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UK – Saab Seaeye v Atlas Electronic cs

03 Dec 2015

Saab Seaeye Limited -v- Atlas Electronic GmbH and ECS Special Projects Limited and Adrian Dann and Blueprint Design Engineering Limited (t/a Blueprint Subsea) and James Barratt, High Court (Patents Court), Mr Justice Mann, 4 November 2015

The English Patents Court has partially upheld the validity of two patents, GB 2 482 576 (GB 576) and GB 2 483 861 (GB 861), owned jointly by Atlas Electronic GmbH and ECS Special Projects Limited, which relate to underwater mine clearance operations. The Court went on to hold that certain claims of both patents had been infringed by Saab Seaeye Limited (“Saab”) with its Ballista product.

Saab brought an action for revocation against the two patents. It alleged that GB 576 was invalid on the grounds that the patent lacked novelty over an earlier device in development in the early 1990s (the ‘SeaSting’) and/or GB 2 234 203 A (BAe), obvious over BAe and/or SeaSting, and that it was insufficient. The patentees made an unconditional application to amend the patent, so the invalidity case proceeded on the basis of the amended claims. The patentees alleged that claims 1 and 9 were infringed.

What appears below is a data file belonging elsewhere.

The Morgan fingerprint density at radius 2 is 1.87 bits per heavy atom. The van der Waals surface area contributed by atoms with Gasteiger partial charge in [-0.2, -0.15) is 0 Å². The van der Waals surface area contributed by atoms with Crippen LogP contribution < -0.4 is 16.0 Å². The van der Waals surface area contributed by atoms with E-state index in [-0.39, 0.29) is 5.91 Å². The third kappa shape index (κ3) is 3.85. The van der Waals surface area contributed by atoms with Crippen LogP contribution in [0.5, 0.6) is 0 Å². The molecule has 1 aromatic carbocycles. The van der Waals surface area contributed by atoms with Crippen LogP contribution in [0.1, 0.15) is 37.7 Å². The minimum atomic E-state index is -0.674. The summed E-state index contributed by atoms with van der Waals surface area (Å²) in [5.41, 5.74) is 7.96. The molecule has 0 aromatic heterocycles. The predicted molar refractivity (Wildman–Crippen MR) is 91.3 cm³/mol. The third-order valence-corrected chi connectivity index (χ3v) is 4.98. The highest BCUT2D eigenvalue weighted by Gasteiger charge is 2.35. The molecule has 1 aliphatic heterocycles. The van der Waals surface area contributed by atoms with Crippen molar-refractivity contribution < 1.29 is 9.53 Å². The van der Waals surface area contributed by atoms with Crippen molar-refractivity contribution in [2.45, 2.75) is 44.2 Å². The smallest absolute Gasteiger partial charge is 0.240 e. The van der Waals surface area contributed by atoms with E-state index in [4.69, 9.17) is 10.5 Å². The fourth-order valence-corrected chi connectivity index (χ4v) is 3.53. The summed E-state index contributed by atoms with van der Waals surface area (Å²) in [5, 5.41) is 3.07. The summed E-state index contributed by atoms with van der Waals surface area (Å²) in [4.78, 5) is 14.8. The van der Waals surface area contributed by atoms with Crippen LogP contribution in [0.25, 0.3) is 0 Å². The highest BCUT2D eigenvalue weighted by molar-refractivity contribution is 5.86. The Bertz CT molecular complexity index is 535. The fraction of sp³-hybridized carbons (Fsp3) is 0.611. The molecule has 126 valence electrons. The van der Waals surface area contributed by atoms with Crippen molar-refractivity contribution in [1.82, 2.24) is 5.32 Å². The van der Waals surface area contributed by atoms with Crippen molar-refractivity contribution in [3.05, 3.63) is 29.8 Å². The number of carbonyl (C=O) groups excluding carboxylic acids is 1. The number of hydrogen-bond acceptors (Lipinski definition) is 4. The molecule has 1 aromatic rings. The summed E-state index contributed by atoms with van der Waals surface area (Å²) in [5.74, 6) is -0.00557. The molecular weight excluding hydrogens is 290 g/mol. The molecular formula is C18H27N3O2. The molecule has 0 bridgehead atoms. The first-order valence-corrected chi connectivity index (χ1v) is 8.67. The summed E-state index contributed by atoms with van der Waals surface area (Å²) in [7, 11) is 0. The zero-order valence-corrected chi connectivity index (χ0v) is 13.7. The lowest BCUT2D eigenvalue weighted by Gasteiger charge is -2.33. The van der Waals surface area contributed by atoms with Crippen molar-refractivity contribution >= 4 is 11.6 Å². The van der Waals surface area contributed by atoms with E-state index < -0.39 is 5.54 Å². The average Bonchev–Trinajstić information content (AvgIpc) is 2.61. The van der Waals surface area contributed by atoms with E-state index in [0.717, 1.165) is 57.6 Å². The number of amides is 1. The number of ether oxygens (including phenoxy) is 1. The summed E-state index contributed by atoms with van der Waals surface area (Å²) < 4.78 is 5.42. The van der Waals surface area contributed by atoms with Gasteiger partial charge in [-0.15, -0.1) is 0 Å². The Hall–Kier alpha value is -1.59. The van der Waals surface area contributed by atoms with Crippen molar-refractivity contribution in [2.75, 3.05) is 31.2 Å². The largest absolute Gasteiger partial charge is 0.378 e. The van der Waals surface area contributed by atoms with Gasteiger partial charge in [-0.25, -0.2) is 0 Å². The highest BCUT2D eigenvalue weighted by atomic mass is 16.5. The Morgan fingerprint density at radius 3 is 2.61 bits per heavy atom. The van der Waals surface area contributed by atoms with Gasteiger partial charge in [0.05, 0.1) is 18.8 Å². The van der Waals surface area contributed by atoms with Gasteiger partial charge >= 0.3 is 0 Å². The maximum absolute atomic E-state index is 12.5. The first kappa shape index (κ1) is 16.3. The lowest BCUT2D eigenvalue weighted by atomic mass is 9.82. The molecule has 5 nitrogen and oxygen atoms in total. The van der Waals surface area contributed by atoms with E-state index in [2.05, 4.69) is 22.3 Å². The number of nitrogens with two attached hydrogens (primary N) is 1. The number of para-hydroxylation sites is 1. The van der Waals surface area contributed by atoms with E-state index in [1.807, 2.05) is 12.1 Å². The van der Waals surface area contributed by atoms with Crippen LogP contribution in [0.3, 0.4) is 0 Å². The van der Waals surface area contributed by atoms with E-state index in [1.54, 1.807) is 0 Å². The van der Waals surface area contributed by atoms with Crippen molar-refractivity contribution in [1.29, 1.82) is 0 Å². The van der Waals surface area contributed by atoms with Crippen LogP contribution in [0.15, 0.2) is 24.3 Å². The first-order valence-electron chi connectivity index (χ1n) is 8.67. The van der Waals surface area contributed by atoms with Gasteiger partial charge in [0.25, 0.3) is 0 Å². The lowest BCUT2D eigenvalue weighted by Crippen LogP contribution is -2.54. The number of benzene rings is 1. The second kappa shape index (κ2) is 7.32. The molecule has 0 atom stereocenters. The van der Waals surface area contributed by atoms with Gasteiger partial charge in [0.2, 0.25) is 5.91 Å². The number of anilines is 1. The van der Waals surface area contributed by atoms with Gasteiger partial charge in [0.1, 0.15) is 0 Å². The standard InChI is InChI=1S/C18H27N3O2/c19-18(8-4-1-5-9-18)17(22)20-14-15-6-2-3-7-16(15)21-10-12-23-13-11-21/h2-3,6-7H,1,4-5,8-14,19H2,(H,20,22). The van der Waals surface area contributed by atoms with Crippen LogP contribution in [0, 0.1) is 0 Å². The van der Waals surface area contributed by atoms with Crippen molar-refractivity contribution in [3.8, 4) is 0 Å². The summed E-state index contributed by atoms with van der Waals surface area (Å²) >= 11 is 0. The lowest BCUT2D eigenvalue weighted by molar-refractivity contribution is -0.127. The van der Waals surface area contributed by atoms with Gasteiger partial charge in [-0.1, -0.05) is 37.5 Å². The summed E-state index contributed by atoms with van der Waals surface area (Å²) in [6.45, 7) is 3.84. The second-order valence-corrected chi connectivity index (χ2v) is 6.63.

Saab alleged that GB 861 was invalid on the grounds that it was obvious over Bae and/or SeaSting. Claims 1 and 3 were said to be infringed.

Saab acknowledged that its historic Ballista product infringed claims 1 and 3 of GB 861 but there was a limited dispute between the parties in relation to infringement of claims 1 and 9 of GB 576.

Mr Justice Mann found that EP 576 was not anticipated: Saab failed to establish on the evidence that SeaSting disclosed a particular feature of the claims of GB 576. On obviousness, Mann J found claims 1 and 2 of GB 576 obvious over BAe, but not claims 5, 9 or 10. Claims 5, 9 and 10 were similarly not obvious over SeaSting. He also found EP 576 to be sufficient. Of the valid claims, claim 9 was found to be infringed.

The Judge found GB 861 to be valid.

An interesting question arose as to whether the SeaSting project and certain features of it would have been common general knowledge (CGK). The disclosure in relation to SeaSting took the form of presentations to naval forces, brochures, papers presented at conferences and content in a particular annual publication in the field. SeaSting had been in development around 15 – 20 years before the priority date which was in 2010, and the project was abandoned in 2000. The Judge considered that the skilled team would not look back to past publications when working at the priority date, and that the project was not sufficiently memorable that it would have been CGK for a skilled person, even if he or she had attended the original conferences.

When deciding obviousness in relation to GB 576, the Judge concluded that the key issue was not addressed at trial, and therefore requested post-trial submissions on the issue from the parties. He considered that this enabled him to deal fairly with the point.

Read the decision (in English) here.

Headnote: Amy Cullen, Bristows LLP